By late October, the vineyards across the Napa and Sonoma Valleys have turned yellow. By the second week of November, the remaining leaves change to shades of red. Here, in the San Francisco Bay Area, you will discover landscapes similar to the rolling hills of the Palouse in southeastern Washington State and autumn color as vivid as New England’s. Intertwine your photography with wine tasting tours through the area’s famous wineries and a few of the best restaurants in America. Newsletter #106 includes directions to my favorite spots for sunsets across the vineyards of Northern California. The grape harvest can begin as early as August, but the picking usually occurs in mid-September. By late October, grape leaves that are still on the vine have turned yellow. By early November, leaves begin to turn red. A ripe bunch of grapes makes a nice close-up subject surrounded by bright red leaves. It’s easy to find a few unpicked clusters of grapes that were missed by the pickers. Stay a week and watch the colors change. If you can’t schedule an autumn visit, mid-summer is almost as good. The vines are bare in winter and early spring. March is the mustard season when the fields are yellow.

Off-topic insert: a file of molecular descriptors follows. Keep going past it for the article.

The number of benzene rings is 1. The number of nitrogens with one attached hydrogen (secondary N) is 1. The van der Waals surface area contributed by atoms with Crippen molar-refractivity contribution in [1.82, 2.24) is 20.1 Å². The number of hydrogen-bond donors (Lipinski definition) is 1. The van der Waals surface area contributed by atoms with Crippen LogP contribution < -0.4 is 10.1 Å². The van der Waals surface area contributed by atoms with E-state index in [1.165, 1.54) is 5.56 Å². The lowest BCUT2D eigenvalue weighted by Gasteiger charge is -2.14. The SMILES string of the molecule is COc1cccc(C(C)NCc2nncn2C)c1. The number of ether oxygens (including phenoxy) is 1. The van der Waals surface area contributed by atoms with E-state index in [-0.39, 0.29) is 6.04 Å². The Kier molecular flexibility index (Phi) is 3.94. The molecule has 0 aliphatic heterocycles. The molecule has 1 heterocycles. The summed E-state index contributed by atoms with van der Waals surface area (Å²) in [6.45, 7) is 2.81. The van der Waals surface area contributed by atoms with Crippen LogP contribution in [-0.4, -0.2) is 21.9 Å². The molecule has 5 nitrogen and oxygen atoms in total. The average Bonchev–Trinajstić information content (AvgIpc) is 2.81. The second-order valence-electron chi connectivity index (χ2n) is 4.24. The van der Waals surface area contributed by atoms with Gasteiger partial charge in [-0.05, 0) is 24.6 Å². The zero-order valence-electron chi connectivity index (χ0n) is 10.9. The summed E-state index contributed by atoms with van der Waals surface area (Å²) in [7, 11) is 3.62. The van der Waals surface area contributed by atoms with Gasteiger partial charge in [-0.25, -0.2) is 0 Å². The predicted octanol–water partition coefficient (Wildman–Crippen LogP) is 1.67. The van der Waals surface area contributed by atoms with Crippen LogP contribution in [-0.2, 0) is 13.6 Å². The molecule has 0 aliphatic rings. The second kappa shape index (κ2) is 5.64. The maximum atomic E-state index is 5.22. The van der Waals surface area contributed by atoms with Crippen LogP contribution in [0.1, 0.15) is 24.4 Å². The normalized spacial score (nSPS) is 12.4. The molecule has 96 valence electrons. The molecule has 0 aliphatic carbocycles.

Washington’s North Cascades National Park, in the northwest corner of Washington State, has some of America’s most beautiful mountain landscapes. Nature photographers who have not yet discovered this wilderness will find countless waterfalls dropping from ridges below jagged peaks and hundreds of glaciers, more than any other national park. Miles of trails through dripping rain forests connect jewel-like alpine lakes. Rainstorms blowing in from the Pacific are blocked by the North Cascades Range. Rain falls on the west side of the Cascades, creating a moss-covered rain forest. The highest point along the road through the park is called Rainy Pass. More snow falls here and piles up into deeper snow packs than in any other national park in the lower forty-eight states. A few miles east of the summit, ponderosa pine forests cover dry mountains rolling down toward the Columbia River Valley. Driving eastward, away from the Cascades, you’ll see dry, rolling hills receding into the distance.
Many strange red sandstone formations cover a landscape called Little Finland, also known as Hobgoblins’ Playground or Devil’s Fire. These little-known formations are located fourteen miles east of the eastern entrance into Nevada’s Valley of Fire State Park on the other side of Lake Mead in a remote part of the Nevada desert. The nearest large town is Mesquite, Nevada. Four-wheel-drive is recommended but a high-clearance vehicle will take you there. My issue #113 has all the directions to this remote location and tips for a successful exploration. If you love photographing the deserts of the Southwest, you must add this place to your list.